July 17th, 2024

AUPE raises safety concerns regarding Melcor Centre

By Al Beeber - Lethbridge Herald on April 27, 2022.

Submitted photo Flood damage at the Melcor Center.

LETHBRIDGE HERALDabeeber@lethbridgeherald.com

The Alberta Union of Public Employees says a downtown Lethbridge building is unsafe for workers and visitors.
The Melcor Centre has suffered three floods in Government of Alberta Offices this year including one on Sunday caused by problems with overhead pipes, says the union, which claims there have been eight floods in the building since 2014.
The union also says there is a mould problem, as well as mice, black widow spiders and silverfish in the building.
AUPE members say they have been trapped in elevators and claim stairs are unsafe.
The office tower and main floor were built in 1975 at a cost of $22 million by Poole Construction. A second retail level was added in 1988. Formerly known as Lethbridge Centre, the building originally housed a store called Woodwards which is now where The Bay is housed, two theatres and numerous stores.
The name of the structure was changed to Melcor Centre in 2018. Over the years, it has transitioned from a retail mall to a centre housing health and professional services.
Darren Graham, vice-president of AUPE, said Monday if the most recent flood had occurred on a Monday instead of Sunday “you can imagine” what may have happened with clients present.
“My understanding is there has been stuff happening in other areas of the building as well, not just the Government of Alberta and AHS areas,” said Graham.
If a ceiling tile fell on someone, especially on a young child, it could kill them, said Graham.
“The full sized ones are fairly hefty; saturated with water, they probably get up to 50 lbs.,” he added.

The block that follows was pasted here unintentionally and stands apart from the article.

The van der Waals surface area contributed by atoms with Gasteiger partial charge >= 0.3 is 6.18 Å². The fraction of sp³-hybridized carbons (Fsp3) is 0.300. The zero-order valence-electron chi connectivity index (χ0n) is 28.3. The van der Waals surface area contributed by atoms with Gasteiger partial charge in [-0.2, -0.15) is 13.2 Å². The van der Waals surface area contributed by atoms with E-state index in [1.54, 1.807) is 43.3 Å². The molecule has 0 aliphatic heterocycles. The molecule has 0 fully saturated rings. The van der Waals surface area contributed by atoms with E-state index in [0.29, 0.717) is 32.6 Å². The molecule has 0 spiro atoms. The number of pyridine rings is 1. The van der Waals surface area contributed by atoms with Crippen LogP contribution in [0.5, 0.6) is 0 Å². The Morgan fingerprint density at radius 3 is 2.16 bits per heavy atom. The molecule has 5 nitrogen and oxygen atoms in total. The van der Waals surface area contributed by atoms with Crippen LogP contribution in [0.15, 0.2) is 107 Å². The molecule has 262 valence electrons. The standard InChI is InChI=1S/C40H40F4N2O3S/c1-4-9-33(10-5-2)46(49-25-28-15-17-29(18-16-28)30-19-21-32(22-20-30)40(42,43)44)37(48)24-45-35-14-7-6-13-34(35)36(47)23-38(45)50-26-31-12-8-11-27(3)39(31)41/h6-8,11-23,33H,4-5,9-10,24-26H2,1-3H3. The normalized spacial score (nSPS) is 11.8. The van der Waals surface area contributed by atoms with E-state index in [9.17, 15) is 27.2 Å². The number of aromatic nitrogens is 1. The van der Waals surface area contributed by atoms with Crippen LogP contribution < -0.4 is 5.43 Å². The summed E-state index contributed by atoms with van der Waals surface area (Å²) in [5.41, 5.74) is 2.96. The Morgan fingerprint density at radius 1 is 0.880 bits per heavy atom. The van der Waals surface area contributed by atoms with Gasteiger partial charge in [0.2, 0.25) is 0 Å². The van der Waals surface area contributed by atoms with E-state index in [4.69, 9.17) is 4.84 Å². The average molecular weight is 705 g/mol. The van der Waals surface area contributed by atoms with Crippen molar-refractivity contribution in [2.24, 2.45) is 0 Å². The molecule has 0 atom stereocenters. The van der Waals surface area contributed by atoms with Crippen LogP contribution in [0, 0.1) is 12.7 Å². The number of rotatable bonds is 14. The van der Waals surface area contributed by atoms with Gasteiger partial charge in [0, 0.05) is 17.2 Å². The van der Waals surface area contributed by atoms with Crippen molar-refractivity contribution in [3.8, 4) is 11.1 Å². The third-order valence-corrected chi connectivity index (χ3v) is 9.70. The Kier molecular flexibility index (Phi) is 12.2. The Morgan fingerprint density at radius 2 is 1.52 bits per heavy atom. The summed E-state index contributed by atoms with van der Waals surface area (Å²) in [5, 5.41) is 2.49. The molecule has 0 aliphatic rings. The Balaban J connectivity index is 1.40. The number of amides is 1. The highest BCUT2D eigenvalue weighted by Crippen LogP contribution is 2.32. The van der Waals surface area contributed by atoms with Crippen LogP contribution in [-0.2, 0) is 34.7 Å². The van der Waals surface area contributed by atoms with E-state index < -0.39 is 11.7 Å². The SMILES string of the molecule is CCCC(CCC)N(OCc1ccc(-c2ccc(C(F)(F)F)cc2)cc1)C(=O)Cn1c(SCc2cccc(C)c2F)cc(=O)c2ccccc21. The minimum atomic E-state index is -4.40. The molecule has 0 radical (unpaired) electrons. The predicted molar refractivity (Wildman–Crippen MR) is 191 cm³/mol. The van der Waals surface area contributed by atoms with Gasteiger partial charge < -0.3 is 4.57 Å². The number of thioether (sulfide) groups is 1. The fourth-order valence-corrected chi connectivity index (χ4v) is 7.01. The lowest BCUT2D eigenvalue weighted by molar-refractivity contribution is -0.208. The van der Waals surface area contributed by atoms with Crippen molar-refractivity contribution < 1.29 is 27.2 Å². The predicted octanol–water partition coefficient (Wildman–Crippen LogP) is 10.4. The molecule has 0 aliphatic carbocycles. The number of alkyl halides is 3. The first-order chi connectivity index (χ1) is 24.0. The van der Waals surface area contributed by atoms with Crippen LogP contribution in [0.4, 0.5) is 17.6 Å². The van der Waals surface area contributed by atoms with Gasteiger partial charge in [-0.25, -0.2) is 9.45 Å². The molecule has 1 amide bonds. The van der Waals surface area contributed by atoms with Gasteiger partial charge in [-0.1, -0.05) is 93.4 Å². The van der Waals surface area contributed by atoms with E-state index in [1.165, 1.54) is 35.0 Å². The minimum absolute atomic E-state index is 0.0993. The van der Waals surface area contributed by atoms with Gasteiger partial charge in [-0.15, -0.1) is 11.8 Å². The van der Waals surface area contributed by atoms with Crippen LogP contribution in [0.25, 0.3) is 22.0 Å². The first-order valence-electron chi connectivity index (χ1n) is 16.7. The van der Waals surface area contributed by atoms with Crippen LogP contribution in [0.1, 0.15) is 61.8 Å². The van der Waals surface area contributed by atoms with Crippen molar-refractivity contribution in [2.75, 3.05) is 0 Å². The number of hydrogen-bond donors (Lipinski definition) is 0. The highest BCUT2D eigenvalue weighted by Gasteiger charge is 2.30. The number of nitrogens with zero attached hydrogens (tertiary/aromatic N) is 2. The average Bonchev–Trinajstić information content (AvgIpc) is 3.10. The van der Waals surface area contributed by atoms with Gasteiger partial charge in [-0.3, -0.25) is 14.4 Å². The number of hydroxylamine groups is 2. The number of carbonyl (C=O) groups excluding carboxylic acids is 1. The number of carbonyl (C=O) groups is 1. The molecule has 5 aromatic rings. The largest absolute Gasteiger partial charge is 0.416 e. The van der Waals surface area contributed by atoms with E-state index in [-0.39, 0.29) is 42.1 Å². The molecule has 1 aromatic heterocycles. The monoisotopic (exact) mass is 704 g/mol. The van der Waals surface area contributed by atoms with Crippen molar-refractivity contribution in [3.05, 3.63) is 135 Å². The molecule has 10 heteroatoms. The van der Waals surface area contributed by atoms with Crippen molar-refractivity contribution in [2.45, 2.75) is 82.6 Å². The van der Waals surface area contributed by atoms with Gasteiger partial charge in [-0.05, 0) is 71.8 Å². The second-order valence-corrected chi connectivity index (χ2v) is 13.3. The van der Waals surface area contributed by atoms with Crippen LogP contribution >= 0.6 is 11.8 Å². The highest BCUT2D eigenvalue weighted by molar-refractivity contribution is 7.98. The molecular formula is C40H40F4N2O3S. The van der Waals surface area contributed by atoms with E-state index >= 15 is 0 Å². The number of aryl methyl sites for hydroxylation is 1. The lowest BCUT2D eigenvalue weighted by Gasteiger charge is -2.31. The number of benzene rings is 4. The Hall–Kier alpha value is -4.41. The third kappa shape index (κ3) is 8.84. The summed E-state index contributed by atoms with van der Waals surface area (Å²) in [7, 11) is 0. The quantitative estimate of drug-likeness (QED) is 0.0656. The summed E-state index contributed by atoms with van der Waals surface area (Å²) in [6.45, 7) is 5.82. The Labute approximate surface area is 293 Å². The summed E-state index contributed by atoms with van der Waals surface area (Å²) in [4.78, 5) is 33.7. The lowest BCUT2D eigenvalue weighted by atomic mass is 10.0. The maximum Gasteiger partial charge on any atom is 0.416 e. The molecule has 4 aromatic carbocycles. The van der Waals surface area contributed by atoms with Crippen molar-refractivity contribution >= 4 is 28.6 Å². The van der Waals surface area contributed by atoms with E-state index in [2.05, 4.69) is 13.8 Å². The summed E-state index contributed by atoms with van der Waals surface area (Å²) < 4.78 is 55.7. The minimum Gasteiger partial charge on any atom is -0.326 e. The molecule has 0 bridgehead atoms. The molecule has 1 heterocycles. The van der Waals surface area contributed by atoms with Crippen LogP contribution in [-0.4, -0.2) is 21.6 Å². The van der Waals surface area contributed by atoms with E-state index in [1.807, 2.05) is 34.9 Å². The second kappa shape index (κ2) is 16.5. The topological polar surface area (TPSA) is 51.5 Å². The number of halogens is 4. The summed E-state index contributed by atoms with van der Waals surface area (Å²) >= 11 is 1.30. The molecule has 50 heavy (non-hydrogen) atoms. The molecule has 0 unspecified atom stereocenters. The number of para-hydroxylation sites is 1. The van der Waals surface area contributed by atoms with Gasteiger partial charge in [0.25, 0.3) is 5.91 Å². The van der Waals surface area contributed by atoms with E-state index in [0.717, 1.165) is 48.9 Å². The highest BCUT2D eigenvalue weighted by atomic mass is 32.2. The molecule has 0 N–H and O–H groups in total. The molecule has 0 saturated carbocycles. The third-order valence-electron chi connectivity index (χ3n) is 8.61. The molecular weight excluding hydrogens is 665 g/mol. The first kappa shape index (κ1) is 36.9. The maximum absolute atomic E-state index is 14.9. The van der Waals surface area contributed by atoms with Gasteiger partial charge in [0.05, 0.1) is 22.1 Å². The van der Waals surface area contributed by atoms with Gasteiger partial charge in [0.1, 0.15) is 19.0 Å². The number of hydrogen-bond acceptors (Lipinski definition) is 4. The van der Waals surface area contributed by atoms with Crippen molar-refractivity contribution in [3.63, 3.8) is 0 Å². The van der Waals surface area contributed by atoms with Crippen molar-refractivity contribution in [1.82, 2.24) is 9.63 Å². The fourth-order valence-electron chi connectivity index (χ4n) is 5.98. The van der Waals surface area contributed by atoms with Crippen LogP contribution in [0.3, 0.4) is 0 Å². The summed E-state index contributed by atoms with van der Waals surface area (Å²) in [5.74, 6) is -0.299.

Another concern is mould coming back into the building, he said
“We’ve already found black mould once and it was remediated and it still smells pretty bad in some areas in that building,” added Graham.
“It’s just a really old building…it needs a full gut and to be renovated. It just can’t keep getting band-aid solutions on it,” said Graham about the building.
“Nobody seems to know why these pipes keep breaking,” he added.
“Enough’s enough, we need better for the citizens of the city and we need better for our members who work there,” said the union rep.
“It’s scary too when you go to work and you don’t know am I walking into more toxic mould….is something going to crash on my head? Do I cover my desk in plastic before I leave just in case?” he added.
“We’re fortunate in a way because with COVID, we have had fewer members working out of there but they’ve been trying to return members back to the office.”
He said the old empty Sears building could be a possible solution for AUPE concerns.
“We need something done fairly quickly to protect the clients and our workers.”
Melcor had not responded with an email request for comment by press-time.

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